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8 hours ago, Twotoes said:

With a 5th wheel you can often fit in a smaller site by letting the rear behind the rear axel hang over the tire stop

As others have mentioned, this is not unique to 5th wheels. Some parks want you to keep the landing gear on the pad. Many want all equipment on the prepared parking area, If your door ends up over grass they may not allow even a small mat or rug. The landing gear can sink with time creating depressions in the ground. A couple of years ago after several days of heavy rain the landing gear on one corner sank so deep that it damaged the landing gear as the trailer shifted several inches. If your planning on using sites with parking areas smaller than your RV, I suggest knowing the rules first. 

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Do I need to worry about finding a place to park the truck after I drop the trailer?  It's a 2002 F450 Crew Cab Dually so it's pretty long itself.

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I don't think that I'd worry about it but it will be more of a challenge than would the typical automobile. There are going to be others around and there will be times that you have to pass a spot because you don't fit, but you can deal with it. Just be careful and you can manage.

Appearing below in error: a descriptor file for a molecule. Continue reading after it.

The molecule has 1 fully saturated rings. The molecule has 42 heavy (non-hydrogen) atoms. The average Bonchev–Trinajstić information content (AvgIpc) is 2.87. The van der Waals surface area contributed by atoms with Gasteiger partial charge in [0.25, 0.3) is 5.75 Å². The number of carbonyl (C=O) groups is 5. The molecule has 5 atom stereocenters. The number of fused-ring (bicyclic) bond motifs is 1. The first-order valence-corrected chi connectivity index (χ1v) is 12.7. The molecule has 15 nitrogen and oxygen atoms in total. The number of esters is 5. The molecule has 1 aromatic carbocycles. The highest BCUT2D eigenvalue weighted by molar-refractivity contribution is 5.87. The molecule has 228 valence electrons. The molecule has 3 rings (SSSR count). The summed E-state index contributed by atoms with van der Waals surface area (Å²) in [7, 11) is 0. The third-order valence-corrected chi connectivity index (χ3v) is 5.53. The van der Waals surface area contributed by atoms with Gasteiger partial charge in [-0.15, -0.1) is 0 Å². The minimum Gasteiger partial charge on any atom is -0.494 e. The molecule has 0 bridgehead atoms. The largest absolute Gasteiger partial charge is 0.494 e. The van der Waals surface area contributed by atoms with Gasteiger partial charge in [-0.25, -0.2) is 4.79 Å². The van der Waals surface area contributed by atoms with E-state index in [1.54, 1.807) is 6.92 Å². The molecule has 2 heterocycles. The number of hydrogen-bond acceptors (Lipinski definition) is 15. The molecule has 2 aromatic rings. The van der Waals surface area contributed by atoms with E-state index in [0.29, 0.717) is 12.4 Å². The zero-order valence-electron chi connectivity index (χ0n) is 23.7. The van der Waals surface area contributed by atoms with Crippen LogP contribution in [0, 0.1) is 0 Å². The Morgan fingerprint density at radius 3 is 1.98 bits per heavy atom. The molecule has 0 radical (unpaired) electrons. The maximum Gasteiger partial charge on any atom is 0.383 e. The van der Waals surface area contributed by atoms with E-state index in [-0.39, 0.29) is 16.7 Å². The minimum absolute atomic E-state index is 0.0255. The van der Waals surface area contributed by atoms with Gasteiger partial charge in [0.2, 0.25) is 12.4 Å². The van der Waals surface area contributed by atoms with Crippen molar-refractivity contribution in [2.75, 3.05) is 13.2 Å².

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Feels like I am worrying too much about length.  Better to just get what we think we need and then work through any issues that arise.  Thanks for all the advice.

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We have a 40' DP mid-entry. Sometimes we are able to use a "shorter" site by backing up until the rear tires hit the bumper. That works if there isn't a tree right at the end of the pad. The location of the door will affect this, too. Some travel trailers have a front bedroom arrangement, so the main door is at the rear of the trailer. If you hang the tail end of the trailer behind the pad, guess where your door is?

Pay attention to the slope of the site, too. Right now we're on a site that has the rear tires on three 2 x 8 pads and the rear air bags extended all the way, while the front end is resting on the tires, so air bags are completely deflated. With a mid-entry that means that one small step stool outside is plenty. If we had a rear-entry rig we'd probably need two steps before we got to the factory steps.